I recently rewatched Empire Records because Hulu’s 1990s movie game is strong right now, and it reminded me of how much time I spent in music stores flipping through stacks and figuring out who I was, what I liked. These choices defined you as a teenager; before you could claim anything in your name, you could lay claim to your music in your room. And we had to work for these acquisitions in the olden times. Before the internet and Napster and iTunes, we went forth and found The Warehouse, Tower Records, and Best Buy. And, of course, unlimited independent record stores where you could listen to music in modified telephone booths without being hassled; where you had a room of one’s own that was also everyone else’s.
My favorite was Canterbury Records on Colorado in Pasadena which THANK GOD still exists. I was nervous looking that one up because My Pasadena can’t take another loss. This is where my Mom spent hours as a teen, as well, and by introducing me to her record store she was sharing Her Pasadena with me. That kind of heritage is hard to find now and even harder to hold onto, but I still have records marked “Jan” or “Clarke” in her handwriting that likely came from this place and that kind of continuity is what keeps me grounded. Music is eternal and Canterbury Records is a sacred site to me–my own personal historic landmark.
I remember buying Little Earthquakes from Best Buy in Pasadena on Christmas Break in 1998. More accurately, I remember my Mom buying me Little Earthquakes in those final vacation days which went faster than the others. I waited patiently as the Best Buy employee dislodged the CD from it’s plastic security case, and I impatiently waited in line at Starbuck’s for Mom’s latte and and my hot chocolate–holding this bag that held new pieces of me. I remember jumping into the passenger seat of her Ford Explorer, pulling it out of the plastic bag, pulling on that tab that ripped through the plastic wrapping that never seemed necessary, and jamming that disc into the CD player before we ever left the parking lot. My childhood was nothing if not suburban and boring–two truths that allowed me the time to find so many worlds beyond my own. It was also littered with plastic.
I hear a voice: you must learn to stand up for yourself, I won’t always be around. Hair is grey and the fires are burning. So many dreams, all the shell. You say I wanted you to be proud of me. I always wanted that myself. When you gonna make up your mind? When you gonna love you as much as I do. When you gonna make up your mind? Cuz things are gonna change so fast. All the white horses have gone ahead. I tell you that I’ll always want you near. You say that things change, my dear. Never change. All the white horses.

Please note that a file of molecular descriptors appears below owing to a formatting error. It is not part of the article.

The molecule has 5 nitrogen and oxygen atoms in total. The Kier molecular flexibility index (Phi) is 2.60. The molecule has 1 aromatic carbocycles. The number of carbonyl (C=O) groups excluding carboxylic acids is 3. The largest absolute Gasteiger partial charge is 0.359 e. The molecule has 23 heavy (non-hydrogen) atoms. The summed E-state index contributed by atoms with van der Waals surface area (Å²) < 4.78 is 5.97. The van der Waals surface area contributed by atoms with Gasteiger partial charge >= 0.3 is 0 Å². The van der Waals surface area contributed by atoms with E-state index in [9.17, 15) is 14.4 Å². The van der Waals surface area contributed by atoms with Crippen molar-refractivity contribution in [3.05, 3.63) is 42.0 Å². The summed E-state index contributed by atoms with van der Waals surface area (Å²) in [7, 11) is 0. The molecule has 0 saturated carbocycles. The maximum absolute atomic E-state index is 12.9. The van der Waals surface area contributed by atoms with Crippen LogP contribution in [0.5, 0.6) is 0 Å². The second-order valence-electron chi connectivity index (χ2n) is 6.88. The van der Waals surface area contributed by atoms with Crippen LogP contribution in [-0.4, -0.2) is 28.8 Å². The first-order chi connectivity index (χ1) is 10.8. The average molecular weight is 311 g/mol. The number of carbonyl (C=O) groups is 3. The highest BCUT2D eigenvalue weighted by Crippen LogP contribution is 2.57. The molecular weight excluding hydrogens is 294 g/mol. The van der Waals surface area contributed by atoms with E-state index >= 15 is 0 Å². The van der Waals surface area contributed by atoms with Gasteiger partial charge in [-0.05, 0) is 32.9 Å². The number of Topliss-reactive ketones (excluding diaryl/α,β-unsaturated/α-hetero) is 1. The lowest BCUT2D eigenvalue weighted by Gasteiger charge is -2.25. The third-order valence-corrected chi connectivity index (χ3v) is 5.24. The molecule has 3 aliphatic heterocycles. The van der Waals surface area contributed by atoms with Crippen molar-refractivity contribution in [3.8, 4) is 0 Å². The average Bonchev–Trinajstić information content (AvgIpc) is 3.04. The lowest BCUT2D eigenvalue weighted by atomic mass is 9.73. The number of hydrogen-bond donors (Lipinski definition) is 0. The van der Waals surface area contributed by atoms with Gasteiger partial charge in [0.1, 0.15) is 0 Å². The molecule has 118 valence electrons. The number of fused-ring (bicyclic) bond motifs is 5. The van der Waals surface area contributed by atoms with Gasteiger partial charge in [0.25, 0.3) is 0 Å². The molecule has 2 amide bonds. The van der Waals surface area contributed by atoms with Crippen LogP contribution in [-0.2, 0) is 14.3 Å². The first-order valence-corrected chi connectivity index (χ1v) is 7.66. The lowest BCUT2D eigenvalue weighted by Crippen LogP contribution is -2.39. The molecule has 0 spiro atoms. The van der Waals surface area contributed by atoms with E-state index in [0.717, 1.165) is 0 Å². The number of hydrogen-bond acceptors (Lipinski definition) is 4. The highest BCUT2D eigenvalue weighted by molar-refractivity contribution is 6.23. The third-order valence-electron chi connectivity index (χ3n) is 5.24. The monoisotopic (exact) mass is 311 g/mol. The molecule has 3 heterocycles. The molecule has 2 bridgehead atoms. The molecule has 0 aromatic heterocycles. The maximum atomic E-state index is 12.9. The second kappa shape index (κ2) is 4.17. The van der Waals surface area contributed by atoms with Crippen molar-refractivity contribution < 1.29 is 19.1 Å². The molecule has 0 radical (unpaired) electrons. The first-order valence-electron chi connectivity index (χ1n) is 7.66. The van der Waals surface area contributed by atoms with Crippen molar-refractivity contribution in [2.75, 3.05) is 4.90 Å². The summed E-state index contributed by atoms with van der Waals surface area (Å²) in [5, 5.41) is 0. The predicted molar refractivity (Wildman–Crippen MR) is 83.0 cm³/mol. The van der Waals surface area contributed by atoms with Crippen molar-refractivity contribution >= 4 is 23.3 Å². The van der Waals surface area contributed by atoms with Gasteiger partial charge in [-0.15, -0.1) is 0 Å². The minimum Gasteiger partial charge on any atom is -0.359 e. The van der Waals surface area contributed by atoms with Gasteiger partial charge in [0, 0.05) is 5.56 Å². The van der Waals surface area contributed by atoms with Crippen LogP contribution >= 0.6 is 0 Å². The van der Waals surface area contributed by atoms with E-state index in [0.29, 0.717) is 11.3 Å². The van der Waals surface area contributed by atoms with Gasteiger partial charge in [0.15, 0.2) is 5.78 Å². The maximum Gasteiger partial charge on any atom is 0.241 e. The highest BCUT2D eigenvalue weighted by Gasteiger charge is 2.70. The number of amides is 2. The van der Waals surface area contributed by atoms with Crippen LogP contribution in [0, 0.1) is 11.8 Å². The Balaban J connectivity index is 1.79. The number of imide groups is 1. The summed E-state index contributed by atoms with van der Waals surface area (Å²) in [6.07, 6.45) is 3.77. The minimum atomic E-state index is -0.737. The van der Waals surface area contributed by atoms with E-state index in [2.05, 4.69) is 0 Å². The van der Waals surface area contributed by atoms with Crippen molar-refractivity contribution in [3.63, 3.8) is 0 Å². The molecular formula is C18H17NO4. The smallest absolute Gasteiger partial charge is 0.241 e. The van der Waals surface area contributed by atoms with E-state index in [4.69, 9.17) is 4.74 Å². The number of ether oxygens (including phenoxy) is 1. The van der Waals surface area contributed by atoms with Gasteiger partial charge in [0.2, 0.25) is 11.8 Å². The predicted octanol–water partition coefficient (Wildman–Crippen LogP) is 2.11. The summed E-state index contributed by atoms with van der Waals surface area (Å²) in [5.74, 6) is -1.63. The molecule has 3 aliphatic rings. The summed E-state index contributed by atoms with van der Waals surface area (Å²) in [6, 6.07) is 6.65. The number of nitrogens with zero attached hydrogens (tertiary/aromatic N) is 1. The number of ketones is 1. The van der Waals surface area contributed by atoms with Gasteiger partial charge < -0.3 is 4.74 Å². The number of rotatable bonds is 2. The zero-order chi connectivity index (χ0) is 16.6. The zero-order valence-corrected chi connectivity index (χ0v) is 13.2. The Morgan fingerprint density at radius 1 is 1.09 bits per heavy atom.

I listened to that album so much that winter while listening to the heater in the hall just outside my bedroom door kick on and shut off in waves. Somehow, I still have Little Earthquakes and Under the Pink. The cases are cracked, the discs are scratched beyond listening (I think, although, my CD player from high school JUST DIED, so…hard to tell), but they’re still here. They’ve managed to hang with me through countless moves around California and several different lives. It’s funny what survives the million deaths we all endure and what our grip can keep hold of if we find the strength.
And how this boring, suburban girl came to find a home in a seismic city is what I have thought about most while walking on the beach and listening to Little Earthquakes this winter. I have no fucking idea what I’m doing anymore but I’m starting to remember who I am again. Or, at least, who I was. Here, at Ocean Beach with Tori Amos, I recognized something in myself I had forgotten: I am the sea, the sea sees me, and I sing for the sea in all her unknowableness. I’ve grown up and have many claims to my name, but it’s still this music that found me as a teenager that defines me. As I often say, we only become more ourselves.
These things, these memories, have gotten abstract and more elusive as I age but the rhythms are sequenced into my DNA. My fingers still remember how to play “Precious Things” on the piano…mostly. And the sea, she never stops. It foams up and smells differently and sometimes it’s too cold to get in, but the beach holds steady even as it changes and saves space of all of us to be here together. The key is to finding a way to make time to hear it.
These precious things let them bleed. Let them wash away. These precious things, let them break their hold on me.
Happy Friday the 13th, my dears.
A little Wednesday mellow.
Confession: I haven’t listened to much of Chris Isaak’s catalog.
But he spent time in the Sunset and a friend sent this song to me and everything about it is perfect as we weather the weather in the first part of January, so maybe things will change and I’ll know Isaak better this year.
When things are right, they’re right.